He also became involved with other exiled German artists and intellectuals who often gathered at the home of Lion Feuchtwanger, the noted German writer. Feuchtwanger had a beautiful cliff side home overlooking the Pacific Ocean, known as “Villa Aurora”, which is now a creative center and residence for artists, writers and film makers. Walter’s papers and manuscripts are currently housed in the Lion Feuchtwanger Memorial Library on the campus at the University of Southern California (USC).
In addition to his theatrical interests, Walter was also a playwright and the author of a number of books about the theater and its history. Probably his best known work was his autobiography about his experiences in both Germany and the U.S., titled Von Kreuzburg bis Hollywood (From Kreuzburg to Hollywood).
Walter had two sons, Ralph Weinlaub, who miraculously remained alive in Germany throughout the war, only reaching American afterwards, where he became a successful newspaper photographer and later a commercial photographer. He married a co-worker and raised a family, remaining in Florida until his death a few years ago.
Mark Wicclair was Walter’s younger son by a second marriage, and grew up in Los Angeles, attending Beverly Hills High School. After graduation, he studied for a year at MIT and then transferred to Reed College in Portland, Oregon. He went on to earn a PhD in philosophy from Columbia University, and is currently a Professor of Philosophy at West Virginia University. At the same time, he is Adjunct Professor of Medicine, Center for Bioethics and Health Law at the University of Pittsburgh.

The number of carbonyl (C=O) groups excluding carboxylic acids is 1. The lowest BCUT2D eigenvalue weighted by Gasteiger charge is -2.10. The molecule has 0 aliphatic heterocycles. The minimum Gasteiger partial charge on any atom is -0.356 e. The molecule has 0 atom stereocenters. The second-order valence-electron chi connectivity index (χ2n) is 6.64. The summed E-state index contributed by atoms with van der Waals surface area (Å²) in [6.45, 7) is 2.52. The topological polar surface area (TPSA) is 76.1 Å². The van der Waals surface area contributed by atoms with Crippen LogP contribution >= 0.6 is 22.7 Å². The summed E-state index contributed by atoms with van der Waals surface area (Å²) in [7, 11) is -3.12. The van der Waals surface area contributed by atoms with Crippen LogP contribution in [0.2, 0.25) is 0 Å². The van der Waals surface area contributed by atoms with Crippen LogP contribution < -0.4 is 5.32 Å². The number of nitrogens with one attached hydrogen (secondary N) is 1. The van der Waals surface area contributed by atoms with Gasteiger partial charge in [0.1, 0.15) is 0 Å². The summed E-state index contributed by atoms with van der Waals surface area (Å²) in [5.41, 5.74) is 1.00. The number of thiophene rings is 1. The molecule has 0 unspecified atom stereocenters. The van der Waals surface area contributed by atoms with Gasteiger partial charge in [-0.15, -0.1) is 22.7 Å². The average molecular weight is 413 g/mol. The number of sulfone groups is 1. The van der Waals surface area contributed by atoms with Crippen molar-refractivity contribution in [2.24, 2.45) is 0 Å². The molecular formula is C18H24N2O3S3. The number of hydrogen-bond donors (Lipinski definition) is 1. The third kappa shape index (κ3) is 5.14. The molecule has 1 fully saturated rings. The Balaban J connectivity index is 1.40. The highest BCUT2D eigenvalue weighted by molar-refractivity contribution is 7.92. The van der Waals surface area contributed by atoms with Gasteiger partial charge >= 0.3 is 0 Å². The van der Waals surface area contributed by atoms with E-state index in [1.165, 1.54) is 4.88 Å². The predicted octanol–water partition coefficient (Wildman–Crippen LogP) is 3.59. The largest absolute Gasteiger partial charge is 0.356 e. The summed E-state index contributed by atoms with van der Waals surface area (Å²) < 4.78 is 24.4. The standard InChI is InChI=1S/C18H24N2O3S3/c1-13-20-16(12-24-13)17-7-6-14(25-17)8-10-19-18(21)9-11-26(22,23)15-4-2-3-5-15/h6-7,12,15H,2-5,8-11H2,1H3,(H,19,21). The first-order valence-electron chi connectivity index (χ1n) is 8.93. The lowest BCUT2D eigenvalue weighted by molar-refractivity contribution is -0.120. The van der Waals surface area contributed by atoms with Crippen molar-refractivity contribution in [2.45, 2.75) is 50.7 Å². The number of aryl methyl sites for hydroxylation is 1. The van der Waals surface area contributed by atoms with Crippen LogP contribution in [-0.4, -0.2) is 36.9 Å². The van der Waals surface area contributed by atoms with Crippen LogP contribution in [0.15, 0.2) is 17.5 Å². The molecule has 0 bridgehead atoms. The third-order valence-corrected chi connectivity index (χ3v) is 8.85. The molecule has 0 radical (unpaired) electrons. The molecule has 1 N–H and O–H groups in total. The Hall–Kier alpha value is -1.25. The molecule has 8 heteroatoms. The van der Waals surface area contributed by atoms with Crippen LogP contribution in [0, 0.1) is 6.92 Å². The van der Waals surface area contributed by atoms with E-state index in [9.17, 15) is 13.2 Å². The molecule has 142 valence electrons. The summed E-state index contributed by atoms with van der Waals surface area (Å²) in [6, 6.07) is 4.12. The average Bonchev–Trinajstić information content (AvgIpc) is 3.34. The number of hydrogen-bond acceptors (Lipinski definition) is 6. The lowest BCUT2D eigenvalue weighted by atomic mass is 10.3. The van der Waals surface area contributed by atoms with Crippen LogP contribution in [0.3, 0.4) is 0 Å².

Having only met Walter that one time, I was saddened to learn that he passed away just a few months before I began to research my family, before a connection on JewishGen’s Family Finder led me to him and his descendants. My father had been successful in hiding Walter’s true relationship from me for all these years because he did not want me to know that he was a Jew.
Through all the writing and soul searching that I’ve done regarding my father’s determination to keep our heritage a secret, I believe that it was due primarily to the rampant anti-Semitism that existed in the U.S. prior to WWII. He felt he needed to protect his occupation and his ability to earn a living, and then later, when I was born, he wanted to protect me as well, which unfortunately became extremely detrimental to my mother’s mental health.
Los Angeles, CA USA
For more information and additional photographs, see: